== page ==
When you install a new app from the Market, one part of the process is granting it permission to access certain portions of your device. While apps from trustworthy developers will rarely cause you problem, there are more than a few shady apps in the Market. Give an app permission to access sensitive aspects of your device, and you could put your personal information at risk. That’s why it’s always recommended that you check the permissions you grant every app that you download. But hey, we’re all human, and when we see an app we want it now. I’d be telling a terrible lie if I said that I haven’t downloaded apps without checking the permissions. That’s why I’ve gone and downloaded PermissionDog — and checked the permissions I granted it. 

The app basically works in two manners. First, it pops up any time you launch an app and lets you know what permissions you’re granting it. Of course, that can get incredibly annoying after a while, so you do have the option to turn it off for certain apps. You can also turn it off altogether, which is the method I prefer. Instead, I recommend just launching the app. It will bring up a list of your apps and let you know the danger level of the permissions you are granting your app portfolio.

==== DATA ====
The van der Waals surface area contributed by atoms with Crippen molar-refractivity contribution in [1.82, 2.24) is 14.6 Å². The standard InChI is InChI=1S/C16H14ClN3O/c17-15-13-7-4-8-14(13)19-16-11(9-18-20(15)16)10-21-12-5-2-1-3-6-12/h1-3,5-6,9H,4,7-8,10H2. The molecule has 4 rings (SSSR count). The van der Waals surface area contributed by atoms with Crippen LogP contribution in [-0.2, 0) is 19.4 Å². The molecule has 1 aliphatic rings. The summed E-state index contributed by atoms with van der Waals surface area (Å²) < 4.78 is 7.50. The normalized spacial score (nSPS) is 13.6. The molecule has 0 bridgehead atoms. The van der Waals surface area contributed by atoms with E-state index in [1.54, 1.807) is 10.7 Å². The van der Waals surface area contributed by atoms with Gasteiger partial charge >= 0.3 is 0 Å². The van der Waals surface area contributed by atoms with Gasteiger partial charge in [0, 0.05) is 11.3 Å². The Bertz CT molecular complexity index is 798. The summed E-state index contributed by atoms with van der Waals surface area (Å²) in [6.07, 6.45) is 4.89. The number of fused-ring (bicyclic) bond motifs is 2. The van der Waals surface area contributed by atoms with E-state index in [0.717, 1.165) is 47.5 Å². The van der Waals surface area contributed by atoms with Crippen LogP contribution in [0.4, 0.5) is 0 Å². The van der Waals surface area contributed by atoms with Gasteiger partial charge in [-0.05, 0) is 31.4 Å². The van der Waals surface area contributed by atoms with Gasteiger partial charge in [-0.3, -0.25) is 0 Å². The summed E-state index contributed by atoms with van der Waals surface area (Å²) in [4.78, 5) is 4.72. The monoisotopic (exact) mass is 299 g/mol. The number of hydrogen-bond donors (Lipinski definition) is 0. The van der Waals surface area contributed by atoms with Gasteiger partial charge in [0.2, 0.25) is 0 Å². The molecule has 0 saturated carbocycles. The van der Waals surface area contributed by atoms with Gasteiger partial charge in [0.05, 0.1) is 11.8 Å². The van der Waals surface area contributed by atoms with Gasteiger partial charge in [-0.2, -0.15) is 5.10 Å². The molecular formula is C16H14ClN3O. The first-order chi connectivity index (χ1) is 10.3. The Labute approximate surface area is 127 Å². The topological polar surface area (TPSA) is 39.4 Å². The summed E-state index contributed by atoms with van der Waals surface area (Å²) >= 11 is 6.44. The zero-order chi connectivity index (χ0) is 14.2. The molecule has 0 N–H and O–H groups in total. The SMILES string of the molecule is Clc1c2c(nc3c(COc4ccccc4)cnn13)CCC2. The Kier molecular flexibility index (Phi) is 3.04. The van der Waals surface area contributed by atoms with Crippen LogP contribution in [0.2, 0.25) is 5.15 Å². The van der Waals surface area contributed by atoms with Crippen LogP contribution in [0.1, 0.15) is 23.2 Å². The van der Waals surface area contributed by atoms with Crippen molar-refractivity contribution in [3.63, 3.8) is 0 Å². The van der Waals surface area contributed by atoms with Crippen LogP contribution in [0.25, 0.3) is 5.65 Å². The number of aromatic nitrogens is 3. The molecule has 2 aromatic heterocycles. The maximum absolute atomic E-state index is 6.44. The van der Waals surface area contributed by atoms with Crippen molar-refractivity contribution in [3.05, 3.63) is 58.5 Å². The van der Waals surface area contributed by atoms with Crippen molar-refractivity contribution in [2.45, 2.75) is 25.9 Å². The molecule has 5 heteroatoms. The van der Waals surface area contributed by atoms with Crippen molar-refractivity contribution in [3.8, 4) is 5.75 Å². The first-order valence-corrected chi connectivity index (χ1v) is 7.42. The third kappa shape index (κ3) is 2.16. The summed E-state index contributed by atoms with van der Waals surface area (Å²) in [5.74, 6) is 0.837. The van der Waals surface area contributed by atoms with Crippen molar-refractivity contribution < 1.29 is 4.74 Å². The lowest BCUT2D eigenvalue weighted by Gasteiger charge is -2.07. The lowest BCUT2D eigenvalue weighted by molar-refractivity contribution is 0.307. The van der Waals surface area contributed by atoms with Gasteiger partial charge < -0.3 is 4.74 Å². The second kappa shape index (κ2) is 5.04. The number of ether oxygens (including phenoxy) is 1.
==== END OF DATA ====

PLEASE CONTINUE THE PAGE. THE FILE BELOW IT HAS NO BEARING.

Some apps necessarily require more permissions than others, and so will come up orange or yellow. Just be on the lookout for games and simple, local apps (that is, don’t require much, if any, data usage) that get yellow or orange tags. Or, worse, red ones. The app uses an algorithm based on each permission, so the ones that can potentially exploit your device will trigger more yellows and oranges.

You can also see which apps have which permissions. Again, PermissionDog will take care of the ranking for you, but if your curious to see what your apps can access on your device, you have the option to dig into that.

If you want to see what apps have access to various parts of your device, you can download PermissionDog for free from the Market. If you have questions or feedback, the developer is pretty active on the xda forums thread. The more feedback provided, the quicker this app gets better.

Justin
AndroidMeter

Via: andgeeks

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Justin Duino

Justin Duino

(Founder | Editor-in-Chief) - I am currently a student at the University of Nevada, Reno getting my degree in Computer Science.I have been fortunate to work with some brilliant people in the technology industry and plan to continue so for the rest of my life.I am currently using a Nexus 5, a Nexus 7 (2013), and a Nexus 10. Additionally, I am one of the first Glass Explorers with Google Glass and loving it!
Justin Duino